MARTIN FRUITMAN for PATENTS
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                                                                      EXPERIENCE

Broad engineering background and experience really does count.

When writing an argument against a rejection of an application for an air cooled socket for a very high
power (1000 watt) mercury lamp, I pointed out to the U.S. Patent Office Examiner that the socket’s
structure was novel (different from existing sockets), because it provided ultra violet light shielding
from that lamp’s 200 watts of output of ultra violet radiation.  Even the inventor of the socket did not
know about that light output level, but I knew it without research because I had previously designed
equipment using that particular lamp.  What is more, I had in my files (and probably still do have) the
specification sheet on that lamp.  The patent issued.

I once received a distressing rejection against a patent application for a circuit that protected a CB
radio from being hooked up to a car with the wrong polarity.  Someone else had already patented
what seemed like an almost identical circuit.  However, as the inventor and I discussed it, I realized
that the relays in the two circuits were slightly different.  Essentially, the patented circuit sensed the
polarity, and if it was wrong, it switched over from the polarity setting it was on to the other one, while
the application’s relay sat in “neutral”, not connected to either polarity until it sensed the cars polarity,
and then it switched to the correct one.  This led to a very colorful description for the patent Examiner
of what would happen if the relay was not working and the user attempted to connect the CB to a car
with the wrong polarity.  For the application’s circuit the answer was that nothing happened, because
the relay would simply not connect to either polarity.  But in the other circuit, the CB, the battery,
and/or the car’s wiring would go up in smoke.  The patent issued.

I once received a rejection based on insufficient information present in the application because I had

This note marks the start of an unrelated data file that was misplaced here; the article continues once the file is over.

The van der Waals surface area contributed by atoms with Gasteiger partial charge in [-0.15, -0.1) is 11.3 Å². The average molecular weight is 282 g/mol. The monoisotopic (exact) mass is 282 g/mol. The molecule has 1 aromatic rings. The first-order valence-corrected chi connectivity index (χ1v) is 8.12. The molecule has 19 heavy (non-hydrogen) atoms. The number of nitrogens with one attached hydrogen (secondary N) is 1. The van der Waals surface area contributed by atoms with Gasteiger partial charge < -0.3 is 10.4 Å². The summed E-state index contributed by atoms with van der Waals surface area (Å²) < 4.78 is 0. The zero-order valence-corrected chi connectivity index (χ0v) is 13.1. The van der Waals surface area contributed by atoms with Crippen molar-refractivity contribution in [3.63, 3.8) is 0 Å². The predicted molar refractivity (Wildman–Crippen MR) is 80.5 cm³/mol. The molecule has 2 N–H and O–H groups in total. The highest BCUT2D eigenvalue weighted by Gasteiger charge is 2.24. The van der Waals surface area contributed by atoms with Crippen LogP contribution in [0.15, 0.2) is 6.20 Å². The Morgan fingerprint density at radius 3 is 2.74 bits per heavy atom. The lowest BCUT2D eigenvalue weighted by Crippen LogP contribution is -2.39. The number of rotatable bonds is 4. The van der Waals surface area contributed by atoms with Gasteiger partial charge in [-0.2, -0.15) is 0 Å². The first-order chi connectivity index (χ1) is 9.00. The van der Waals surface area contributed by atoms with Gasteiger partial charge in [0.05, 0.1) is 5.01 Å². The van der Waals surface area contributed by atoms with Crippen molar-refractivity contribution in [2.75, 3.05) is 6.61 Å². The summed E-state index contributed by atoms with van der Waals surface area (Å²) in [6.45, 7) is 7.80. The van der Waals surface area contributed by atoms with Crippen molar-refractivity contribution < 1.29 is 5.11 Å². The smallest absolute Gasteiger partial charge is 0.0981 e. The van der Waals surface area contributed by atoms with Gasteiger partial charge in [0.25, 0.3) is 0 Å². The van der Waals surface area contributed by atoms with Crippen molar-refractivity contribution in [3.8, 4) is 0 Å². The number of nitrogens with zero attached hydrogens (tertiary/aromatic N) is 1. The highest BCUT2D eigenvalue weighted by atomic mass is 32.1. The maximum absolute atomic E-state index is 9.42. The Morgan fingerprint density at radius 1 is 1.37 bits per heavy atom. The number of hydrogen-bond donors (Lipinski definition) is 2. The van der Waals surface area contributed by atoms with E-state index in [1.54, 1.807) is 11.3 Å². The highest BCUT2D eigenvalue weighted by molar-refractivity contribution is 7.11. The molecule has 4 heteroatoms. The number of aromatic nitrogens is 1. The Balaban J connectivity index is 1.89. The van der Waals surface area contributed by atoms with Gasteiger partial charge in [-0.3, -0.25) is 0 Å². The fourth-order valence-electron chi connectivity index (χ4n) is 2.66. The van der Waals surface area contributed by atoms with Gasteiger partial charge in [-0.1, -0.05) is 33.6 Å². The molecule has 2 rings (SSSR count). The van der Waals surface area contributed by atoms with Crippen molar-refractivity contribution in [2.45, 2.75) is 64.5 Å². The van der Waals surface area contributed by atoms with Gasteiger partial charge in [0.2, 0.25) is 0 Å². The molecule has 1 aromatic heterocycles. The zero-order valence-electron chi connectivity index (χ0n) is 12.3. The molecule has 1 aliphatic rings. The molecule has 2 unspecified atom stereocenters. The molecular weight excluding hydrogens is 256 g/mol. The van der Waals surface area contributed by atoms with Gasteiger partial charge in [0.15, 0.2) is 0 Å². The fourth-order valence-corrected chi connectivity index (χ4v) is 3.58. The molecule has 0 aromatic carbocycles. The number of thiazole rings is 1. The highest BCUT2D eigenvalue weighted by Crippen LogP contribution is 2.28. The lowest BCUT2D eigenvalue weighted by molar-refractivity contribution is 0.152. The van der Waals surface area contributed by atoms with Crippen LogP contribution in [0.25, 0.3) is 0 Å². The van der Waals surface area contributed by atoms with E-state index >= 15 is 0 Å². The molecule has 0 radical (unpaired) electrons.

used the term “forced fit”, which the Examiner contended was undefined.   It certainly was undefined,
because it is accepted terminology in mechanical engineering, and it is proper to use accepted
terminology.  My response included a definition of the term copied from a scientific encyclopedia and
six pages from The Machinist’s Handbook, which I knew about from my engineering days and had
asked the inventor to furnish.  Those pages were columns of numbers that listed the rod and hole
dimensions for “forced fits”.  Unbelievably, the Examiner held to his rejection, but the Patent Office
Board of Appeals reversed him and found in our favor.

The telephone “dialer” for paraplegics was a fascinating invention.  It was a unit mounted several feet
in front of the user that shined an infrared light on the eyes of the user and monitored the reflection
from the eyes to catch winks of the eye to control the telephone.  A display sequenced through the
numbers  0-9 and the operator winked once to accept a number and twice to cancel a previous
choice.  The Examiner rejected the application saying the invention would not work, which is a very
rare type of rejection.  He said “a light bright enough to be reflected back to the unit would damage the
eye’’.  He had to be taught that the human eye is selectively reflective to infrared light.  Actually that is
what causes the red eye effect in photos.  Also if the human eye did not reflect infrared wavelengths,
we would all be blinded by open fires, the sun, and all the other heat sources we encounter.  The
patent issued.

Diverse engineering experience can even help the experienced inventor.  The inventors of a high tech
heat source were told by their company president, with whom I had worked when we were both
engineers, to check with me about a hydrogen source they needed.  The company president knew I
had some very specialized knowledge on titanium hydride, a compound that selectively breaks down
into titanium and hydrogen depending on temperature and pressure.  It would have been very difficult
for the inventors to find that information.  They would not even have known what to look for. That
information was eventually written into the patent application.